The Andrus administration is drafting legislation to allow the Board of Corrections to order the early release of inmates to ease prison overcrowding.

The plan, triggered by what would be called an overcrowding emergency, was being seen as a safety valve by prison officials facing an inmate population in excess of the limits dictated by a federal court and state inmates awaiting space in county jails approaching 200.There has been no time in the past several years that an overcrowding emergency would not have been in effect under the tentative provisions of the administration plan.

And there is no relief in sight. Although a new 190-bed cellblock opens at the prison farm south of Boise next October and the new women's prison opens in Pocatello a month earlier, corrections officials do not believe they will be able to completely clear the county jail backlog.

"Once you stop enacting new laws and harsher laws, it still takes four years after it stops for the people in the pipeline to work out," said Eugene Larson, head of the field and community services for the Corrections Department. "But we haven't stopped. We have another 10 or 15 sentencing enhancements being introduced this year."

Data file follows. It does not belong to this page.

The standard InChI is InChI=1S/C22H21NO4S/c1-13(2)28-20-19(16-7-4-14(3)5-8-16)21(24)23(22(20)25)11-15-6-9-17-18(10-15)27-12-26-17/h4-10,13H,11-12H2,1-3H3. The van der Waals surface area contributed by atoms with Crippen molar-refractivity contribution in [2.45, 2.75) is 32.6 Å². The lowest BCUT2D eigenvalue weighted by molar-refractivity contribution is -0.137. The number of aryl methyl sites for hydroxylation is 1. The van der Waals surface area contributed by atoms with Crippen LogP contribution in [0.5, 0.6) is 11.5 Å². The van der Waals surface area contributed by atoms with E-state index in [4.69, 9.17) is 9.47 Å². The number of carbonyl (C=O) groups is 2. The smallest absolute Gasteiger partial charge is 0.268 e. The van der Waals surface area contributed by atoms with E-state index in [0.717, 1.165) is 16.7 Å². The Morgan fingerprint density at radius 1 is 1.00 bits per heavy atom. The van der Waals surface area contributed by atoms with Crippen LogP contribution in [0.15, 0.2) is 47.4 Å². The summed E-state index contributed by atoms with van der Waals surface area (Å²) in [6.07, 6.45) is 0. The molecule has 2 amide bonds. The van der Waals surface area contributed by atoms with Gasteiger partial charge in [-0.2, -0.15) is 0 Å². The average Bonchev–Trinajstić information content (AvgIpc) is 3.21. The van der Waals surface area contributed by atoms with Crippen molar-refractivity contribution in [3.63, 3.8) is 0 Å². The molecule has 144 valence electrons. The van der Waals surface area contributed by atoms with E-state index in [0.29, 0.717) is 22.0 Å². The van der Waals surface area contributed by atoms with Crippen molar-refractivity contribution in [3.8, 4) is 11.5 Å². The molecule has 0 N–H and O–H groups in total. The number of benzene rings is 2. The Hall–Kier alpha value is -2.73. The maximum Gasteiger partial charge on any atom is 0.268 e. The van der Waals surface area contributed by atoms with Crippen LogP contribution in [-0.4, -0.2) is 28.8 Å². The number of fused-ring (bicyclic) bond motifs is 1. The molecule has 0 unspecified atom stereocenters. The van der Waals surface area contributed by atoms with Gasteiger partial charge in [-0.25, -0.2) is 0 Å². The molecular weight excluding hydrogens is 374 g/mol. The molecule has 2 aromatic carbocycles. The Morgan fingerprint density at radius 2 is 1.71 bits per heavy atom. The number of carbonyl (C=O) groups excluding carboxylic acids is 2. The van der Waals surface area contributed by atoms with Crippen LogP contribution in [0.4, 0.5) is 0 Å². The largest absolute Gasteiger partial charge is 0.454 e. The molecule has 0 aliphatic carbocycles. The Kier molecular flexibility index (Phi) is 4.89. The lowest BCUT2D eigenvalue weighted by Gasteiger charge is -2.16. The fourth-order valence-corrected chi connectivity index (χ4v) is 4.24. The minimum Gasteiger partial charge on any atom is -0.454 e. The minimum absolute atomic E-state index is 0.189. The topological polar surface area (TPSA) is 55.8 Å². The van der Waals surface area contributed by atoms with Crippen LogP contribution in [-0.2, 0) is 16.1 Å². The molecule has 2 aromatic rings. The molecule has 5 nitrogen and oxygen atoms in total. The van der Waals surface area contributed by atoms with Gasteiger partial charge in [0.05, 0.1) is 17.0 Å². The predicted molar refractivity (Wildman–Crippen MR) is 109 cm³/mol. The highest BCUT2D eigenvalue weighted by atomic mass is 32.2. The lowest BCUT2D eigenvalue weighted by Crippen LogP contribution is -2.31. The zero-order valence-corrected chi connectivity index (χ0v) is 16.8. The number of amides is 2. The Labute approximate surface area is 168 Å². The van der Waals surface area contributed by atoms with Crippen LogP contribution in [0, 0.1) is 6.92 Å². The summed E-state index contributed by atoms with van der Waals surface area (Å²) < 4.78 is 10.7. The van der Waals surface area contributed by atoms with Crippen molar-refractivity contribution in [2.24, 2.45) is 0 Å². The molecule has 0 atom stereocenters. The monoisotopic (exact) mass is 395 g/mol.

The state will spend $3.2 million in payments to counties for housing state inmates, and officials estimate that without any relief that figure will exceed $4.5 million in the coming budget year.

"We're going to be in violation of the federal court order in the next few months," Corrections Director Richard Vernon said. "We could easily have 300 people backed up in the county jails by summer. . . . we're at gridlock in our institutions."

While Gov. Cecil Andrus has not endorsed the early release proposal, he has made it clear to Vernon and Corrections Board Chairman Nick Miller that there will be no additional cash for new prison cell construction.

As a result, Andrus aides have acknowledged the board's need to find a solution to overcrowding, and they endorsed exploration of all feasible alternatives.

Board members conceded judges could oppose the scheme because, in effect, it reworks the sentences they impose. But the board hoped to win the support of the parole commission for the early release concept before pressing the governor to include it in his legislative package.

"It's a proposal that has been put before him, and he's considering it," Andrus spokesman Scott Peyron said.

Vernon called early release "a lousy way to do business, but it's the only way we have to do it." Officials called the dilemma the result of inconsistent political pandering to both voter desires for harsh criminal penalties as well as their demands that taxes not rise.

Details of the release plan were still being worked out. But generally, the board would have available to it a list of 150 to 200 inmates who have not become eligible for parole but who would be extremely likely to be eligible once they have served their minimum sentences.

Those inmates would begin being released once the number of state inmates reaches 95 percent of the prison system's capacity and remains there for four weeks. Prison capacity would include some residual figure for county jail space, Miller said, probably about 100 inmates.